Favorite Games of 2008

This list is unusual in that at least four of the games included are actually inferior to sequels. Some were even knocked down a few spaces. I realize that’s not a unusual idea as sequels should improve on their predecessors, but how often does that actually happen?

List items

  • Because of its genre, visual style, and console it was released on, Valkyria Chronicles just never stood a chance in finding a larger, mainstream audience. It’s a turn-based strategy with real-time elements that tells a story with anime characters. That has niche written all over it. Not to mention that it was released on PlayStation 3 during the early years when it just wasn't selling.

    But Valkyria Chronicles earned a loyal fanbase likely because it didn't pander to the mainstream. That’s not to say it’s a so-called “hardcore” game that the Call of Duty couldn't comprehend, but it targeted a specific, narrow audience. That’s probably the same audience that enjoys Atlus games, which Sega owns, and if they ever see fit to make a Valkyria Chronicles 4 (or bring over Valkyria Chronicles 3), they’d do well to release it under the Atlus label.

    Regardless of who releases sequels, the original Valkyria Chronicles is still a great game that tells an enjoyable story. Frankly, it’s one of my favorite games ever.

    Valkyria Chronicles never stood a chance in North America. A strategy/RPG that uniquely mixes turn-based and real-time gameplay? Tells a war story with a love story sub-plot, using anime characters? Released when PlayStation 3 was selling at its worst? Not a chance in the world, and unsurprisingly sales reflected that.

    Regardless, Valkyria Chronicles has earned a steller reputation, enough that when the game was re-released on Steam, it was at the top of the sales charts. The reasons are simple: that unique turn-based/real-time combat is unlike anything else available, and the watercolor

  • Like many, I assume, Fallout 3 was my first experience with this series, and yet because of the developers (Bethesda), it felt quite familiar to The Elder Scrolls games. Still, what Fallout has over Elder Scrolls is a better battle system. Unfortunately, swinging a sword in, say, Oblivion has never been that fun, but using V.A.T.S. to target a specific body part before firing bullets from a gun… it just feels more strategic, I suppose.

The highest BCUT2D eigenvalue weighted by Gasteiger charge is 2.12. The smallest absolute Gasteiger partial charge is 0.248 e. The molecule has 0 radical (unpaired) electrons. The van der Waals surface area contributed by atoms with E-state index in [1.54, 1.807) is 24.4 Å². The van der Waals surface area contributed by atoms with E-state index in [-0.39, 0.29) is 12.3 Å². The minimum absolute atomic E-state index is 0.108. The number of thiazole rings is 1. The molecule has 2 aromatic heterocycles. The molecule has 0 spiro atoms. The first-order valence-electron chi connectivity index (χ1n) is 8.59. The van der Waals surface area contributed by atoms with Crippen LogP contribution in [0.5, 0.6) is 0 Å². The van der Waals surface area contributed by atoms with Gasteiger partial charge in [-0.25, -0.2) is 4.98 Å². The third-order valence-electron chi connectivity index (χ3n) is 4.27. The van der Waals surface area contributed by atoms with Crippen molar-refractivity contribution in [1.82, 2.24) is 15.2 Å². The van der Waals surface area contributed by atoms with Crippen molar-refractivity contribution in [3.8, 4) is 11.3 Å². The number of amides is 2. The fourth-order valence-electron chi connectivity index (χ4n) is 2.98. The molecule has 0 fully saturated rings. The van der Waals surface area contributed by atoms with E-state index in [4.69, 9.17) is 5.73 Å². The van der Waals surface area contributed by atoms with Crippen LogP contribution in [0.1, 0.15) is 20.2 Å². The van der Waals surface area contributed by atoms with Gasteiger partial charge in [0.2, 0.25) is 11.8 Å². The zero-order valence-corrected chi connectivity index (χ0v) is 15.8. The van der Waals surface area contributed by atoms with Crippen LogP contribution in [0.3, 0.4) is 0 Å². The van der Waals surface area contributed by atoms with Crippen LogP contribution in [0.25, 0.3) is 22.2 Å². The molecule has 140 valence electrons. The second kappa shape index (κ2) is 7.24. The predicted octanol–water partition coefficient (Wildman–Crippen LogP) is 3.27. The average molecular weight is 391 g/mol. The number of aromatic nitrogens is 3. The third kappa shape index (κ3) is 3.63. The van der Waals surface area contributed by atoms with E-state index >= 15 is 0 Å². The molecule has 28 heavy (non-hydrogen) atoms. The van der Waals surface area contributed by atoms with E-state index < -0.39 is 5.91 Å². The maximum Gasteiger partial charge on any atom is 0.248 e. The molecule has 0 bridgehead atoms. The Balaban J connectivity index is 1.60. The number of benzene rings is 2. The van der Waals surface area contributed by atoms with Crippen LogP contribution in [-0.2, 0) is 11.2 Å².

Add in the same open-world gameplay with a better setting and some truly outstanding DLC, and you have a game that I’d happily sink hundreds of hours into. Hopefully Fallout 4 (rumored to be shown at E3 ’15) follows suit.

  • Being able to add additional songs to a music game via DLC is great, but there are a lot of songs and a good chance that favorites are not going to be added, especially if they’re from more obscure artists. Audiosurf does away with those concerns by allowing players to use almost every songs sitting on their computer. (There were issues with songs protected by DRM, and I can’t recall if that ever changed.)

    The game itself offers a few modes, but they all involve a ship (like a futuristic racer) traveling down a path and either collecting or ignoring some or all notes. As I said, it depends on the mode, but the path and notes are formed by the song chosen, so slower songs involve crawling up the path while faster songs are a fast, downward bend, which I find the most fun. Your entertainment is really based around the songs as even my favorite mode can be a drawl with the wrong tune.

  • There was a time when Rock Band 2 would top this list, but then Rock Band 3 arrived and outclassed its predecessor. Still, RB2 is no slouch, offering improvements that make for a much better experience. Simply being able to go through World Tour mode solo was worth the price, adding both structure and a degree of randomness lacking in just jumping into a long list of songs.